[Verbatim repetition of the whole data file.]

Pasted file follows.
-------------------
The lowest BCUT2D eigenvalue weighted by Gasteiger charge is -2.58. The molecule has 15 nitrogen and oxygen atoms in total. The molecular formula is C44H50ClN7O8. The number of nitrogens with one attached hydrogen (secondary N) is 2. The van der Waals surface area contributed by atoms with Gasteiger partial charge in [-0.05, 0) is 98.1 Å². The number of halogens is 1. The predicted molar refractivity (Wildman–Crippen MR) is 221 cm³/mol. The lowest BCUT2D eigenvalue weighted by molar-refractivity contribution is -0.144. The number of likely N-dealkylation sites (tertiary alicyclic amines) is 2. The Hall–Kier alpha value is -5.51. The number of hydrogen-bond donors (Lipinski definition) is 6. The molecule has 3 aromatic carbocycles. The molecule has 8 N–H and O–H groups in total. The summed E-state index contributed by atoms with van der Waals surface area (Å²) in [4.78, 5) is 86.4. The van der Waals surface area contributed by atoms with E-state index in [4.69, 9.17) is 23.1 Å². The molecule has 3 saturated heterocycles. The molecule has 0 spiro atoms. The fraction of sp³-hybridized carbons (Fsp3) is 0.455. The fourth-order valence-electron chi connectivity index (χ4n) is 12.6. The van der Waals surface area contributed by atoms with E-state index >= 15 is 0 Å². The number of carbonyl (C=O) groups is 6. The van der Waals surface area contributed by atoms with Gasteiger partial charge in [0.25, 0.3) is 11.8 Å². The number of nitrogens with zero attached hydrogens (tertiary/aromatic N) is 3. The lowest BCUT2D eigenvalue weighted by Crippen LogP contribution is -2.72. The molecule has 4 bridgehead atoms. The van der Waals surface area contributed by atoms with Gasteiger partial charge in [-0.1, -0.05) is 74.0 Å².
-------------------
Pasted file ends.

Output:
The lowest BCUT2D eigenvalue weighted by Gasteiger charge is -2.58. The molecule has 15 nitrogen and oxygen atoms in total. The molecular formula is C44H50ClN7O8. The number of nitrogens with one attached hydrogen (secondary N) is 2. The van der Waals surface area contributed by atoms with Gasteiger partial charge in [-0.05, 0) is 98.1 Å². The number of halogens is 1. The predicted molar refractivity (Wildman–Crippen MR) is 221 cm³/mol. The lowest BCUT2D eigenvalue weighted by molar-refractivity contribution is -0.144. The number of likely N-dealkylation sites (tertiary alicyclic amines) is 2. The Hall–Kier alpha value is -5.51. The number of hydrogen-bond donors (Lipinski definition) is 6. The molecule has 3 aromatic carbocycles. The molecule has 8 N–H and O–H groups in total. The summed E-state index contributed by atoms with van der Waals surface area (Å²) in [4.78, 5) is 86.4. The van der Waals surface area contributed by atoms with E-state index in [4.69, 9.17) is 23.1 Å². The molecule has 3 saturated heterocycles. The molecule has 0 spiro atoms. The fraction of sp³-hybridized carbons (Fsp3) is 0.455. The fourth-order valence-electron chi connectivity index (χ4n) is 12.6. The van der Waals surface area contributed by atoms with E-state index >= 15 is 0 Å². The number of carbonyl (C=O) groups is 6. The van der Waals surface area contributed by atoms with Gasteiger partial charge in [0.25, 0.3) is 11.8 Å². The number of nitrogens with zero attached hydrogens (tertiary/aromatic N) is 3. The lowest BCUT2D eigenvalue weighted by Crippen LogP contribution is -2.72. The molecule has 4 bridgehead atoms. The van der Waals surface area contributed by atoms with Gasteiger partial charge in [-0.1, -0.05) is 74.0 Å².